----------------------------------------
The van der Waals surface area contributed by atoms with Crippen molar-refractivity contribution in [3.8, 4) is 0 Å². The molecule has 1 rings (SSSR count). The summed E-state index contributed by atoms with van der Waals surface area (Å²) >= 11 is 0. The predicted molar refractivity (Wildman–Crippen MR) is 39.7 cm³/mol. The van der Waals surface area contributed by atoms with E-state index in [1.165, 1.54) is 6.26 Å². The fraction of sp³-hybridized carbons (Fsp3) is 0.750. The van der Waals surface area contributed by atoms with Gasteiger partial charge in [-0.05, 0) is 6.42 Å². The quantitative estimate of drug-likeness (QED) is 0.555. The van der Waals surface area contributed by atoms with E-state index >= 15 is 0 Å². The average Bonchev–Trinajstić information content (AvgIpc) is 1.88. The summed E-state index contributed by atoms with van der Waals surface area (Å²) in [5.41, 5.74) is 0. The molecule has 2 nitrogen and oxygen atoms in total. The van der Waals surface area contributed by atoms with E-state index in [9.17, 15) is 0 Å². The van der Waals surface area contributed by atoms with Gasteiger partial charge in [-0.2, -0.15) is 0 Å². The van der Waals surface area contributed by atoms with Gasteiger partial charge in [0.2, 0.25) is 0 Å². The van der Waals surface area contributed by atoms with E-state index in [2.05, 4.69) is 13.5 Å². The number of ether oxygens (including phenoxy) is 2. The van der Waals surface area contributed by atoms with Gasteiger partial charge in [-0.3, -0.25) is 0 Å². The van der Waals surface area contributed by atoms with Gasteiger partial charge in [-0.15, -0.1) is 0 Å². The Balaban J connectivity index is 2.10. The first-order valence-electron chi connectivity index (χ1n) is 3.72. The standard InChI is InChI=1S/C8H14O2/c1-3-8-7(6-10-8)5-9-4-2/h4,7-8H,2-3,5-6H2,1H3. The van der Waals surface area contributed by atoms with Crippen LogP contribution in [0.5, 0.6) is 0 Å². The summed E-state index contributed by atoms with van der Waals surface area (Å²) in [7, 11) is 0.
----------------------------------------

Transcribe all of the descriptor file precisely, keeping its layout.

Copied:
The van der Waals surface area contributed by atoms with Crippen molar-refractivity contribution in [3.8, 4) is 0 Å². The molecule has 1 rings (SSSR count). The summed E-state index contributed by atoms with van der Waals surface area (Å²) >= 11 is 0. The predicted molar refractivity (Wildman–Crippen MR) is 39.7 cm³/mol. The van der Waals surface area contributed by atoms with E-state index in [1.165, 1.54) is 6.26 Å². The fraction of sp³-hybridized carbons (Fsp3) is 0.750. The van der Waals surface area contributed by atoms with Gasteiger partial charge in [-0.05, 0) is 6.42 Å². The quantitative estimate of drug-likeness (QED) is 0.555. The van der Waals surface area contributed by atoms with E-state index >= 15 is 0 Å². The average Bonchev–Trinajstić information content (AvgIpc) is 1.88. The summed E-state index contributed by atoms with van der Waals surface area (Å²) in [5.41, 5.74) is 0. The molecule has 2 nitrogen and oxygen atoms in total. The van der Waals surface area contributed by atoms with E-state index in [9.17, 15) is 0 Å². The van der Waals surface area contributed by atoms with Gasteiger partial charge in [-0.2, -0.15) is 0 Å². The van der Waals surface area contributed by atoms with Gasteiger partial charge in [0.2, 0.25) is 0 Å². The van der Waals surface area contributed by atoms with E-state index in [2.05, 4.69) is 13.5 Å². The number of ether oxygens (including phenoxy) is 2. The van der Waals surface area contributed by atoms with Gasteiger partial charge in [-0.3, -0.25) is 0 Å². The van der Waals surface area contributed by atoms with Gasteiger partial charge in [-0.15, -0.1) is 0 Å². The Balaban J connectivity index is 2.10. The first-order valence-electron chi connectivity index (χ1n) is 3.72. The standard InChI is InChI=1S/C8H14O2/c1-3-8-7(6-10-8)5-9-4-2/h4,7-8H,2-3,5-6H2,1H3. The van der Waals surface area contributed by atoms with Crippen LogP contribution in [0.5, 0.6) is 0 Å². The summed E-state index contributed by atoms with van der Waals surface area (Å²) in [7, 11) is 0.